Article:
The Best Approach – Proactive E-Commerce Customer Retention

Alright! Let’s talk Customer Retention. It’s a known fact retaining current clients costs a lot less than paying to gain new ones. In this post we’ll walk through strategies and tactics for understanding and retaining your ecommerce customers. Let’s go!

Your business is always going to have a healthy number of customers who “churn” or stop purchasing BUT, in times like today where competition is getting hotter and the big players steal customers like a wolf in the night, it’s super important to identify:

  • who your customers are,
  • where they are coming from,
  • where they’ve been (on your site), and;
  • how to delight the hell out of them for future retention.


Who Are Your Website Users and Customers?

Right now you most likely have 3 – 4 types of users on your ecommerce website or customers in your database. Let’s walk through who they may be, how to understand them better, and some retention loyalty strategies.

1. The Passerby or Unengaged User

This user has a complex called “High Bounce Rate.” This is someone who has hit 1 or maybe 2 pages on your website and left, never to be seen again. You don’t want to spend a lot of time on understanding who this user is and why they bounced but rather look at where they came from – your referral traffic. If you are paying for ads and you have a high bounce rate, you have a problem. If you have “sketchy” referral sites sending you traffic, you may want to block this traffic and clean up your analytics.

Four quick(ish) action items to understand these ‘potential’ customers:

  • Clean up your referral traffic in Google Analytics by blocking any referrer sending invaluable traffic.
  • In Google Analytics, get a grasp of which pages have the highest bounce rate. You can quickly get to this data under “Insights.”
  • Install HotJar or another heat map tracking tool to observe user behavior. You can segment traffic in HJ to only view videos where users have only hit 1 or 2 pages. Look for trends or friction points as the user navigates the site and then bounces.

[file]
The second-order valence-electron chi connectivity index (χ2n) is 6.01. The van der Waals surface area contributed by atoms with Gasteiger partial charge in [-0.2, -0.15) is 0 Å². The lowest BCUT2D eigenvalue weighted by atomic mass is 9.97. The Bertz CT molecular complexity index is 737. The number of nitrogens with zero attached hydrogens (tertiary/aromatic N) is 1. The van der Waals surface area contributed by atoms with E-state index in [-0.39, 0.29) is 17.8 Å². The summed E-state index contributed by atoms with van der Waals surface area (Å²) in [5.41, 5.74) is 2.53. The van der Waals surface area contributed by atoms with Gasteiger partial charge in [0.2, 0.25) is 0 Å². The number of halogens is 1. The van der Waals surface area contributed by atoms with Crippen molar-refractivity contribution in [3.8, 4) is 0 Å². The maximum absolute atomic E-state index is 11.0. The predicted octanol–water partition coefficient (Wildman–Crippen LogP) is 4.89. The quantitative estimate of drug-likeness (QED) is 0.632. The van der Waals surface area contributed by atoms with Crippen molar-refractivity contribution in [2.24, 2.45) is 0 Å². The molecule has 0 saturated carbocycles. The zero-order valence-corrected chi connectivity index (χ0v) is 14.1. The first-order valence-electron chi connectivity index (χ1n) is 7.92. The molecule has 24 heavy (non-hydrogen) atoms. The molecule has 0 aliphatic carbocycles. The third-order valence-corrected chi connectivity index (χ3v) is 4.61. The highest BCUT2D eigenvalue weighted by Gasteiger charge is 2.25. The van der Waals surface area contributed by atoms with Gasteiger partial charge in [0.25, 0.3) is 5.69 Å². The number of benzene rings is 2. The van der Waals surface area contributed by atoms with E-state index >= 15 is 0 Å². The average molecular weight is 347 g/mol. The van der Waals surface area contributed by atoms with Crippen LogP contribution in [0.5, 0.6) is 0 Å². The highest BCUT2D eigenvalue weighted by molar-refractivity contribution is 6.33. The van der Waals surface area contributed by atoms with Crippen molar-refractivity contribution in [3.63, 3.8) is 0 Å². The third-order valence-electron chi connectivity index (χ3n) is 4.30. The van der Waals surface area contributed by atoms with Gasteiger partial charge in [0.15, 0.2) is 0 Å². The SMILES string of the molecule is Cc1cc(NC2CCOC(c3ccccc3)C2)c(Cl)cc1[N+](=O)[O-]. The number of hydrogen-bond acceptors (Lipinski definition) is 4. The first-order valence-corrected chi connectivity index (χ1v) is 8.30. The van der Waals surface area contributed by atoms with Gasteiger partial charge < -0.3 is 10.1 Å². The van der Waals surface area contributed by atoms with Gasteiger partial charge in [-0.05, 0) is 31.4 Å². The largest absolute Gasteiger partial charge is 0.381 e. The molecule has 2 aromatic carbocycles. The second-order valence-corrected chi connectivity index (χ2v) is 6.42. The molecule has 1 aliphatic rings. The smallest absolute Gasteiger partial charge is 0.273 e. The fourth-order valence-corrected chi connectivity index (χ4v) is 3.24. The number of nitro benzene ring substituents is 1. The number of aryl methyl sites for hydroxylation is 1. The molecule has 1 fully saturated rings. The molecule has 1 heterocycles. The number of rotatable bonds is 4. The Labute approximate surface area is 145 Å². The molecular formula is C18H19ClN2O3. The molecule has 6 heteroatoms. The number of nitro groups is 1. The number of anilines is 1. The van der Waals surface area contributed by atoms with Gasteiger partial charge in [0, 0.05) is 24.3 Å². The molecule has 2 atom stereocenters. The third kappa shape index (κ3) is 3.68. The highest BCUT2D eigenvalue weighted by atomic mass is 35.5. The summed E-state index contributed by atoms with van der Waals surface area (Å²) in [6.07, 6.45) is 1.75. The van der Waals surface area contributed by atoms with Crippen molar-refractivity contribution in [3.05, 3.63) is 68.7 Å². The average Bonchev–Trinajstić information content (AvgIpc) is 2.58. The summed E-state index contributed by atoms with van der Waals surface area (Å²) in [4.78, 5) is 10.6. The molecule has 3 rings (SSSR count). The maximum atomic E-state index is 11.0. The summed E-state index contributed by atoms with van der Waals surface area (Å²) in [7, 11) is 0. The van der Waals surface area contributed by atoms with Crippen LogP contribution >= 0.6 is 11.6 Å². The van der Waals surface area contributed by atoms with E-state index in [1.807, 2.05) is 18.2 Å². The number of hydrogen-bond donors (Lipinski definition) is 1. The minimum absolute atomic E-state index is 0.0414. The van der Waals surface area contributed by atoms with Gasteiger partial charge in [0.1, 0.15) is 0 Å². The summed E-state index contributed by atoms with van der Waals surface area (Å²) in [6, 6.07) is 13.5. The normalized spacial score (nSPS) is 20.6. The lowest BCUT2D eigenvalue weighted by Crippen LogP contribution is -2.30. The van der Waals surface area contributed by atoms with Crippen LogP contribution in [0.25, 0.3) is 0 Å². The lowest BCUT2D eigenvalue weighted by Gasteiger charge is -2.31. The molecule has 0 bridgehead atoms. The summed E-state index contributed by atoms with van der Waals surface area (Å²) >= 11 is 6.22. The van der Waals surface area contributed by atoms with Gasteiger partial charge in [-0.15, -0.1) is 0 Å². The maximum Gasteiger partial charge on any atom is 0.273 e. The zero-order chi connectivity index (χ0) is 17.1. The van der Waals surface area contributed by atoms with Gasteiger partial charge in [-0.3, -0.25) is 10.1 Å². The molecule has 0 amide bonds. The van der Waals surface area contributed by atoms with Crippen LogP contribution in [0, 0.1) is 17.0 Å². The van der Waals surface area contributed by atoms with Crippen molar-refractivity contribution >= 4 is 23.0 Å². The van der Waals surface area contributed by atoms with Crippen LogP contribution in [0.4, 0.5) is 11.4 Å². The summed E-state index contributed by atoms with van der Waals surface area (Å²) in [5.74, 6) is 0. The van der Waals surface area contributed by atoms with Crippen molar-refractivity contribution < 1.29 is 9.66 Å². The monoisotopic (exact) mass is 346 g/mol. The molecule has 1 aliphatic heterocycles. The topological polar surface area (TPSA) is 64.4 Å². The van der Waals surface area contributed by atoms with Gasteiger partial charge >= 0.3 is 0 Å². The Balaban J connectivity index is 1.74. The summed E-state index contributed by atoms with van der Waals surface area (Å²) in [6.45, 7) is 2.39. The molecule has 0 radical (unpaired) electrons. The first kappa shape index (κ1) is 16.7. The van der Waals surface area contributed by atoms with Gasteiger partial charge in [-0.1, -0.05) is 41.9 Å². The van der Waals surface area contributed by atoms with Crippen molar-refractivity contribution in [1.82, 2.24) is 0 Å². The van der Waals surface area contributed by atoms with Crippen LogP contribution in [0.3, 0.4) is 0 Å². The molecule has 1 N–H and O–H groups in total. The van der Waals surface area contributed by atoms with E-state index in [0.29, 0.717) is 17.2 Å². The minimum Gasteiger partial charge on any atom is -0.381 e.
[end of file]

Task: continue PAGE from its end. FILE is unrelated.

• Prioritize an action plan to resolve any major challenge your users may be experiencing.

2. The Researcher or Comparison Shopper

These potential customers do their due diligence to compare and contrast pricing and product offering before making a decision. They want the full picture and it’s important to give it to them without focusing solely on them. The Engaged User when they do tend to convert or buy, end up being great loyal customers. These users tend to give you a ton of data on which content users engage with before conversion.

To better understand your user’s research journey consider looking at what the data says. Three quick(ish) action items to help better understand and convert researchers:

  • Spend some time in “Behavior Flow” within Google Analytics. Look at what pages your users are visiting and where they are dropping off.
  • Set up similar “Funnels” in HotJar and look at where friction lies in the user journey and compare and contrast it with what you see in Google Analytics.
  • Using Google Optimize, design and set up A/B testing to start working on converting researchers into loyal customers. Conversion rate optimization can be magical.

Research Fact: “72% of users coming from paid ads move past the initial landing page and digest 2-3 more pages before getting back into the sales funnel.”

Up to this point we’ve focused on understanding quantitative data, now let’s marry quantitative with qualitative to understand the next two customers.

3. The One-Time Shopper

You get it, they purchased once only to never purchase again. Well that’s just sad. It’s really important to understand the reason behind why someone converted once and didn’t continue supporting your business.  Understanding this behavior starts with data but really goes beyond analytics and heat mapping. For these customers the user experience wasn’t the problem, they made it to the end goal. The biggest question here is, “how was the customer experience?”

Two action items to help understand the sentiment and “the why” of the One-Time Shopper:

  • Design a Customer Feedback Study or poll with questions to understand why these customers haven’t returned. If your business is tied into an email marketing platform or CRM this type of tool should be included. If you don’t know where to turn, we’ll be glad to introduce you to our partner, SharpSpring. They make it easy to poll customers with the Survicate tool.
  • Set up a simple email marketing plan to follow up with these customers. Based on their answers to the customer survey you could set triggers to segment customers into different email campaigns.